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A business loan can help you grow your company and achieve your goals. However, it’s important to consider the size of your business and the type of financing that’s right for you. Lantern by SoFi experts explains, “microloans are loans for $50,000 or less, with SBA microloans averaging at $14,735 in FY2019.” Below are some common uses for business microloans:
Cash flow is a significant issue for small businesses. It becomes even more important as you get started and prepare to take on more customers. A microloan can help you grow your business and keep up with the expenses that come with growth: paying suppliers, employees and other expenses.
Microloans are also helpful if you need to invest in your business–for example, buying new equipment or renovating your office space. They can also be used as working capital if there’s a gap between invoices due from customers (and how much money those invoices will bring in).
Inventory and supplies.
If you’re a business owner, then inventory and supplies are an important part of your business. They’re necessary for your company to operate and survive. However, due to their high-risk nature for lenders and investors (in other words: they could lose money if there’s no demand for the product), it may be hard to get funding from traditional lenders like banks or credit unions.
You can use a business microloan to consolidate your debts and pay off high-interest credit card debt. This is because the interest rate on business microloans is typically lower than that of other types of loans.
Marketing and advertising.
Advertising can be expensive, but it’s one of the top ways to get your name out there. There are many different ways to advertise your business and get customers in the door. Examples include:
- Billboards along highways or streets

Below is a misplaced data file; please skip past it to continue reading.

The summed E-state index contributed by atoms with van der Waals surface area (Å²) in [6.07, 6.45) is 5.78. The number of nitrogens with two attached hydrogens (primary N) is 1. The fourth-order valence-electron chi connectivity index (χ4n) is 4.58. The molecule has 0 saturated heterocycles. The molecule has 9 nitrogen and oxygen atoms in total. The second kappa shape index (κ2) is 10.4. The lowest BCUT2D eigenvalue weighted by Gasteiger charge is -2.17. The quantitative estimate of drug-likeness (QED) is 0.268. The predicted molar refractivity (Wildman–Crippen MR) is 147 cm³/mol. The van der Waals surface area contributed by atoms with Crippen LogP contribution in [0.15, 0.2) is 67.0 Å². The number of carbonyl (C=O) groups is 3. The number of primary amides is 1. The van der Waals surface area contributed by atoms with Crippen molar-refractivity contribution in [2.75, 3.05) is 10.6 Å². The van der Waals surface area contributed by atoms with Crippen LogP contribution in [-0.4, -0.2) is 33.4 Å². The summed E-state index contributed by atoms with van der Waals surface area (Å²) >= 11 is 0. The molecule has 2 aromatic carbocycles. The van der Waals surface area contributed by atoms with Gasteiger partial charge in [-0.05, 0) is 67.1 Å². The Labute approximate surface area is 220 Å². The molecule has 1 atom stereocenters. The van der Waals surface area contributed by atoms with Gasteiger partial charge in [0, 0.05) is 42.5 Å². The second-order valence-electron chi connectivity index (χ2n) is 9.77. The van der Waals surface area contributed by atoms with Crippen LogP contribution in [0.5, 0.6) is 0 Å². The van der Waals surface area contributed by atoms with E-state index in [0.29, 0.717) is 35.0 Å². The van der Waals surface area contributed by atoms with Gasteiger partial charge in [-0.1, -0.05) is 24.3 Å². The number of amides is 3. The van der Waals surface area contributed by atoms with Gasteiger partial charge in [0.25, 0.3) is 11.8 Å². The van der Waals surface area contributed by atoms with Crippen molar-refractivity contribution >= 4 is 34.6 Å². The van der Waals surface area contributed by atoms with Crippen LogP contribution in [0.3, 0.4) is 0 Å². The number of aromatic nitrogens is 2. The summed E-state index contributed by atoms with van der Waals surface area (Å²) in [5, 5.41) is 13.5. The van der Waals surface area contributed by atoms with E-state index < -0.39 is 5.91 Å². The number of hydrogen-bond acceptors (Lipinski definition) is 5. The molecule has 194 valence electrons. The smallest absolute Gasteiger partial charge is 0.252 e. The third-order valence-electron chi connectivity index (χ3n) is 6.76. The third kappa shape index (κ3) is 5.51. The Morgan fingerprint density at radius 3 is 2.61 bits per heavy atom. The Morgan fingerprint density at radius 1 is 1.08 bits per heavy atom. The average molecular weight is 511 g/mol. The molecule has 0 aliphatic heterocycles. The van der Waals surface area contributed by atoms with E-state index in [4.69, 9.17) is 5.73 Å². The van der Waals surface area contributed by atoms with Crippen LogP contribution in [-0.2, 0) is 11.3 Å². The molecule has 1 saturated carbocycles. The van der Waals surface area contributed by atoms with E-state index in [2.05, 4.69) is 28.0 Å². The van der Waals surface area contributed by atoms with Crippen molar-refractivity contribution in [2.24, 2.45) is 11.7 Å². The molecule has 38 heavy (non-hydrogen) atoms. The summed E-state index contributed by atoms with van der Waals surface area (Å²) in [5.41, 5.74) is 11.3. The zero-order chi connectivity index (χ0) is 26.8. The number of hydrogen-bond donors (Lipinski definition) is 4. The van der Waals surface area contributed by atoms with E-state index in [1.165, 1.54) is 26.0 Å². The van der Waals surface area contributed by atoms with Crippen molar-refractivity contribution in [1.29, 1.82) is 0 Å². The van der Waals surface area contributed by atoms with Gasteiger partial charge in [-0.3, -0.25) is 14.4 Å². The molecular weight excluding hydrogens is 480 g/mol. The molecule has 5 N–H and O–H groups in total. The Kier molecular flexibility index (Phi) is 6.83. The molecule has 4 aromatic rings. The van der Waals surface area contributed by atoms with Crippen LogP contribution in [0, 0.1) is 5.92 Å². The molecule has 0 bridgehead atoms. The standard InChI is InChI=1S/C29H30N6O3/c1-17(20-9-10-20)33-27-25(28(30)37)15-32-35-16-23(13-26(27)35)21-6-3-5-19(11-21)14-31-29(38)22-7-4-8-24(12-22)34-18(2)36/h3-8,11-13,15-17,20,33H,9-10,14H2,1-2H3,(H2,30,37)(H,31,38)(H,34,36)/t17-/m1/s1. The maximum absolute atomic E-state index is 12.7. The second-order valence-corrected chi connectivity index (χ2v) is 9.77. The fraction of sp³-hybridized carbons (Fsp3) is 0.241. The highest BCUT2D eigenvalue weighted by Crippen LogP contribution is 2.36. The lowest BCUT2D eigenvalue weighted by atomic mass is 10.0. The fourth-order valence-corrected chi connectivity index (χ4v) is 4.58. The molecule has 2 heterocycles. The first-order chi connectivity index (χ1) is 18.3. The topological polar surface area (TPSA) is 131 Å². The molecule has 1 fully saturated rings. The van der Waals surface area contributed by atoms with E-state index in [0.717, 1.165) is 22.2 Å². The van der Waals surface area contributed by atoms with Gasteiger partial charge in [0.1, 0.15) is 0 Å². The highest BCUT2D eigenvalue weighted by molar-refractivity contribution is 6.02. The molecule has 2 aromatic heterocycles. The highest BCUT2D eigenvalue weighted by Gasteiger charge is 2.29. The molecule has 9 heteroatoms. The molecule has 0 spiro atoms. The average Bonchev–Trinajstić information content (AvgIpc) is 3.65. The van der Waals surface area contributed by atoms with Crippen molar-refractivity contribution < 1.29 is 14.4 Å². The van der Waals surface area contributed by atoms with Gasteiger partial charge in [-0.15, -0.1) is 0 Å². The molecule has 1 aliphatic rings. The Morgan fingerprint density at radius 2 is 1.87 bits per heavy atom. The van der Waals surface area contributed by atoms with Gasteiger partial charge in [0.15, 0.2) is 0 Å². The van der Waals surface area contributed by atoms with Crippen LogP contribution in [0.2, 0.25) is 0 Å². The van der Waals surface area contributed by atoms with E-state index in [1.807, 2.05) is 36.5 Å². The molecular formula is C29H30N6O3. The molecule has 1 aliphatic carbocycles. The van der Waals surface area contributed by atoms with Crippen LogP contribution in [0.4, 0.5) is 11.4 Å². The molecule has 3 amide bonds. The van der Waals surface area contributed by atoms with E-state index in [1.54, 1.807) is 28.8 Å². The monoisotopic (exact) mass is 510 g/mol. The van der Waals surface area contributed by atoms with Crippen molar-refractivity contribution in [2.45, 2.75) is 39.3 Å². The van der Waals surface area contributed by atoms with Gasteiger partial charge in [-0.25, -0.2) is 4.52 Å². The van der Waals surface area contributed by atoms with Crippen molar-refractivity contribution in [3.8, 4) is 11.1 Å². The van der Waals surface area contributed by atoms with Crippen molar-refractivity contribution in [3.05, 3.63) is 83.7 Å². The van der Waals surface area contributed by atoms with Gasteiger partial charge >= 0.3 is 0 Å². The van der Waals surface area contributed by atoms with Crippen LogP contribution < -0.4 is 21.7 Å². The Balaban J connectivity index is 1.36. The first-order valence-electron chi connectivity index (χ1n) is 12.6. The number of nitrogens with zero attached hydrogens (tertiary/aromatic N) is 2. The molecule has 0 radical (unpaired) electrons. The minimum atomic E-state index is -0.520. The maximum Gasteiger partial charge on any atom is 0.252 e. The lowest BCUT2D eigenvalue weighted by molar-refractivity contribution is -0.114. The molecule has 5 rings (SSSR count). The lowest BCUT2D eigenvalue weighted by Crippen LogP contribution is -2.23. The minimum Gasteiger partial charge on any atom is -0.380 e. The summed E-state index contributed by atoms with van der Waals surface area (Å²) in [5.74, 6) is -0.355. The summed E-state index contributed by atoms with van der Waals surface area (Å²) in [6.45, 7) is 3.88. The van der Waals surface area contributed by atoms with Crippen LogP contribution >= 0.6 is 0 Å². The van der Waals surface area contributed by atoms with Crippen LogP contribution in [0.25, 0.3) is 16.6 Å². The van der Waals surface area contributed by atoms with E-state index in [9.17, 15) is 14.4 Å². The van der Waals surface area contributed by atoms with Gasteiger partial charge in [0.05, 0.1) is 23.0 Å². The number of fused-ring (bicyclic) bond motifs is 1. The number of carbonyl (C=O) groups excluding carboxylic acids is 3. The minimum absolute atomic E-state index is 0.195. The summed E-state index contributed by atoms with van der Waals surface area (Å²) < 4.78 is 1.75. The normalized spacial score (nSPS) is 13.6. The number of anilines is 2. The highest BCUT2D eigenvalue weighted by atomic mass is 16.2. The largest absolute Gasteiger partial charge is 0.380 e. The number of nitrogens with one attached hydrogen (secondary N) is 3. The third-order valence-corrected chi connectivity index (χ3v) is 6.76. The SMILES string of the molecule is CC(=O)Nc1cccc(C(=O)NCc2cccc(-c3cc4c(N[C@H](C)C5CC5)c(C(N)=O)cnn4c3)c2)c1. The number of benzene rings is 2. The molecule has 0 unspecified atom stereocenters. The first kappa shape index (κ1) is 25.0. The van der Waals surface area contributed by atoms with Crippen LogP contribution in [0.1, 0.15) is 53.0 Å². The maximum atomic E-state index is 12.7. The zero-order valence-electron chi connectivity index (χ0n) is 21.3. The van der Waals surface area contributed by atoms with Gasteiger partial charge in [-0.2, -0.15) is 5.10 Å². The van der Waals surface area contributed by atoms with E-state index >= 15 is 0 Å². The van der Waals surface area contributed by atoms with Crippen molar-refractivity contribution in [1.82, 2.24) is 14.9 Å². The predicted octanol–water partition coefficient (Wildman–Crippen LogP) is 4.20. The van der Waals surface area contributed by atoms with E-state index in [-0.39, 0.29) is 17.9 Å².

- Radio ads on local stations
- Newspaper ads in local papers
Working capital is a business’s money to pay its bills and keep it running. It’s the difference between current assets and current liabilities.
- Current Assets: Money in your bank account, stocks you own, the property you own (including buildings), inventory (if you’re a retailer), accounts receivable (if you sell on credit), etc.
- Current Liabilities: Loans or other debts that must be paid within a year (including rent)
Business relocation or expansion.
A common reason for applying for a business microloan is to fund a move or expansion. For example, you might need the money to pay for a new property, or you may want to use it as part of your relocation budget.
To be approved, you will need evidence that you have a good business plan in place and can repay the loan within 12 months.
Equipment can be expensive. If you need a new piece of equipment or machinery to help your business grow, a microloan could help you get it. Your current equipment may be too old and outdated, or the loan will help cover the cost of repairing something that’s broken on the machines already in use.
If you’re looking for a way to fund your business, microloans are ideal. They offer access to capital without the burden of large interest payments or extended repayment terms. And the best part? Even if you don’t qualify for a traditional loan from a bank, there are still options available for funding needs like cash flow management and equipment purchases–all without having to give up equity in your business!
- REAL STATE INVESTING WITH NO MONEY: How to Get Started!
- RELOCATION ASSISTANCE: What It Is and All You Need to Know
- RELOCATION PACKAGE: Benefits and All You Should Know
- SBA MICROLOAN: Overview, Lenders, Program, Requirements, Cares Act
- Micro Loans: Guide To Help You Make Informed Decisions (+ All You Need)